When creating health insurance documentation, it is necessary to keep in mind the rules laid out by the HIPAA. However, the HIPAA is a complicated law to understand, much less to create compliance documentation for. We will explain what HIPAA policies and procedures are and how Essential Data Corporation can help you keep up your documentation for them.
What is HIPAA?
Born of a need to “‘improve the portability and accountability of health insurance coverage’ for employees between jobs,” the Health Insurance Portability and Accountability Act (HIPAA) was passed on August 21, 1999. President Bill Clinton signed the HIPAA into action to protect both workers and employers. The act also combats fraud, waste, and abuse in health insurance and healthcare delivery. Furthermore, there are passages introducing tax breaks for medical savings accounts, simplifying health insurance administration, in addition to providing coverage for employees with pre-existing medical conditions (HIPAA Journal).
There are several ideas and topics that a health insurance business should know about the HIPAA.
Protected Health Information (PHI)
The HIPAA also deals with protected health information (PHI). According to the PCI portion of the HIPAA, PHI is demographic information that could identify a client of an organization subject to HIPAA regulation, including names, addresses, phone numbers, Social Security numbers, medical records, financial information, and full facial photos. In addition, there is also ePHI — electronic protected health information.
Covered Entities and Business Associates
There are two types of organizations that must be HIPAA compliant: Covered Entities and Business Associates. Covered Entities are organizations that collect, create, or transmit PHI electronically. They include health care providers, health insurance providers, and health care clearinghouses. Business associates are organizations that are contracted to work for a covered entity that discovers PHI. They include practice management firms, billing companies, third-party consultants, MSPs, EHR platforms, IT providers, faxing companies, physical storage providers, and more.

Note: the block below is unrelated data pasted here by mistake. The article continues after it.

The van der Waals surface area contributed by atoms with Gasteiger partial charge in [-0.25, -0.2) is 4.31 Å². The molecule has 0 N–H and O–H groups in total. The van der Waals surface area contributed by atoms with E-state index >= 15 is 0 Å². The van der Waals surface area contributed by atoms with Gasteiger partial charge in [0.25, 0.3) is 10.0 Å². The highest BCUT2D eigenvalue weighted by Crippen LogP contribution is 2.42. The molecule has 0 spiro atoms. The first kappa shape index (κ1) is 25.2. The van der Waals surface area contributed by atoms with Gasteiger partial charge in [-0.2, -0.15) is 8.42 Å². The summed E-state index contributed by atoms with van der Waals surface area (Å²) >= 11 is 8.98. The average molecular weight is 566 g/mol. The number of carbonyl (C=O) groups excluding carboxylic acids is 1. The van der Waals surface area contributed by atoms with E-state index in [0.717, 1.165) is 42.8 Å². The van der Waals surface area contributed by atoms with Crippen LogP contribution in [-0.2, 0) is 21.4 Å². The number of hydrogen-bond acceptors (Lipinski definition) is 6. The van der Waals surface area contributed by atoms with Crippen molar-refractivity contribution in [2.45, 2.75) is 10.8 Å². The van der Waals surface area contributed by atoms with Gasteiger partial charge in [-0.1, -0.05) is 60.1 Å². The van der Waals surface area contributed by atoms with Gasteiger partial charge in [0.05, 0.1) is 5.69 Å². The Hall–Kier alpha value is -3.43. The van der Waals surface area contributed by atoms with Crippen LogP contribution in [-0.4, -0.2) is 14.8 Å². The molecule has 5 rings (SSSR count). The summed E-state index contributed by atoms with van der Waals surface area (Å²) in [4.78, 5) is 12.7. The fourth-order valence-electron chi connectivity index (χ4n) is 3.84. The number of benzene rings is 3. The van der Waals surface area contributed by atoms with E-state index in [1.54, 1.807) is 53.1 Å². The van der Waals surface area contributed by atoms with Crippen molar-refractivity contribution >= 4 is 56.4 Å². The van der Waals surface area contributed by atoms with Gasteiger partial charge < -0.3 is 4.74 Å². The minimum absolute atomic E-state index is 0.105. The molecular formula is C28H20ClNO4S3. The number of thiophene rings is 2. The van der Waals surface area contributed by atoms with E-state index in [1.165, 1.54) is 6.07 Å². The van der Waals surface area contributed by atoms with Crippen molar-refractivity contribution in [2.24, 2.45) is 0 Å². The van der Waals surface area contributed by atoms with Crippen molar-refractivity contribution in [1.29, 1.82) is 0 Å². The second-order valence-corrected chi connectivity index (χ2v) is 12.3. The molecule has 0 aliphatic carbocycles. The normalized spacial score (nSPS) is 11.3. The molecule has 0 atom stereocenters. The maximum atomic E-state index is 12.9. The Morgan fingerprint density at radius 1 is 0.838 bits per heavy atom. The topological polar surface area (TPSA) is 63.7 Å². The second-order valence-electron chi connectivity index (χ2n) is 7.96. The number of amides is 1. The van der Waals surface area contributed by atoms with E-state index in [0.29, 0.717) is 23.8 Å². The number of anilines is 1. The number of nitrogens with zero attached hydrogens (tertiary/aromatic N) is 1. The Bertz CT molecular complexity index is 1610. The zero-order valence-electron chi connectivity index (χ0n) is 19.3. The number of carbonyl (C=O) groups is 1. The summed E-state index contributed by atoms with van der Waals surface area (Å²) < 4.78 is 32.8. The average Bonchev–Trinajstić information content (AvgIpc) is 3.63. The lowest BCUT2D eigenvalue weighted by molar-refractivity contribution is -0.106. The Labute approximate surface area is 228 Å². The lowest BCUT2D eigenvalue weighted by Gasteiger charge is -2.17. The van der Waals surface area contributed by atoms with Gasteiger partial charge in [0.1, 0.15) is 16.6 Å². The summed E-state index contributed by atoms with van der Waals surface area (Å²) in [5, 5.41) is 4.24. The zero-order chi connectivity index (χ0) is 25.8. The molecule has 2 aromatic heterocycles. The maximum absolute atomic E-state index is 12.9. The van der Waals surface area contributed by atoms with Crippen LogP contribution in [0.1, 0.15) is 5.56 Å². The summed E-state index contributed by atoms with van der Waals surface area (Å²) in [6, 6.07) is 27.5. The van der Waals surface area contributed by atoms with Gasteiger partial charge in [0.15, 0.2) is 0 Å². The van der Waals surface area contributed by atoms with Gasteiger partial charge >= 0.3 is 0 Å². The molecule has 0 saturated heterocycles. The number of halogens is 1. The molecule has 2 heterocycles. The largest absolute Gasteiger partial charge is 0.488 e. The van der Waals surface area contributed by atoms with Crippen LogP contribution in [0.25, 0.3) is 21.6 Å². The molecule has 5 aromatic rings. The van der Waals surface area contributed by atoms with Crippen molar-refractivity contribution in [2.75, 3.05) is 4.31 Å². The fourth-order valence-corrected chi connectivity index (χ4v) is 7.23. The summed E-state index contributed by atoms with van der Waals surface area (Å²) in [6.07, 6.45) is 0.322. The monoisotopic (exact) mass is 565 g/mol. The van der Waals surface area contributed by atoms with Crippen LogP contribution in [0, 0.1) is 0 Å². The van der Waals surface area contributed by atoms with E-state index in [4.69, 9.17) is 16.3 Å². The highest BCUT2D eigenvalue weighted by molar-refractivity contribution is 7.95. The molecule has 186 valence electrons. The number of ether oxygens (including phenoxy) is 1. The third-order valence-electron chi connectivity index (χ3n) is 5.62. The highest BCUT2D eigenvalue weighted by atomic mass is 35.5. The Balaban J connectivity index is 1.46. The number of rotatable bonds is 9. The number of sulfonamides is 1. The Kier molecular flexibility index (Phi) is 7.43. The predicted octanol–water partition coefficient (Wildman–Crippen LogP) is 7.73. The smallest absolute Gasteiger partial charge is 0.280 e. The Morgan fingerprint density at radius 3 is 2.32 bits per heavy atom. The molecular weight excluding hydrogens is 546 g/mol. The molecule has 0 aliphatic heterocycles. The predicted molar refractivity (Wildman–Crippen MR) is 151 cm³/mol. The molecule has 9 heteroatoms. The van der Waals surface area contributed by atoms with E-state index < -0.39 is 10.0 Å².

Who Does Not Have to Follow HIPAA?
According to the U.S. Department of Health & Human Services (HHS), organizations that do not have to follow HIPAA include life insurers, employers, and workers’ compensation carriers. Moreover, most schools and school districts do not have to comply. In addition, most law enforcement agencies, many municipal offices, and many state agencies do not have to comply either.
What are the 5 titles which make up HIPAA?
First, there is title I: Health Care Access, Portability, and Renewability. Furthermore, there is title II: Preventing Health Care Fraud and Abuse; Administrative Simplification; Medical Liability Reform. After that, there is title III: Tax-related Health Provisions Governing Medical Savings Accounts. Next, there is title IV: Application and Enforcement of Group Health Insurance Requirements. Lastly, there is title V: Revenue Offset Governing Tax Deductions for Employers
What is the HITECH Act?
To clarify and strengthen enforcement of HIPAA, the Health Information Technology for Economic and Clinical Health Act (HITECH) was passed in February 2009. According to Accountable, as records were increasingly becoming computerized, the need for such an act became clear. HIPAA Journal details the HIPAA penalties put into effect under HITECH.
The following table from HIPAA Journal shows the penalty amounts adjusted for cost of living increases as of November 2021.
|Minimum Penalty per Violation (adjusted
|Max Penalty per Violation (adjusted
|Annual Penalty Limit (adjusted for inflation)
|Lack of Knowledge
|Willful Neglect (not corrected within 30 days)
What are the 4 rules of HIPAA?
There are four rules that define much of the information in the HIPAA. The four rules of HIPAA are The Privacy Rule, The Security Rule, The Breach Notification Rule, and The Omnibus Rule. These rules are regulated by the Department of Health and Human Services and enforced by the Office for Civil Rights.
The Privacy Rule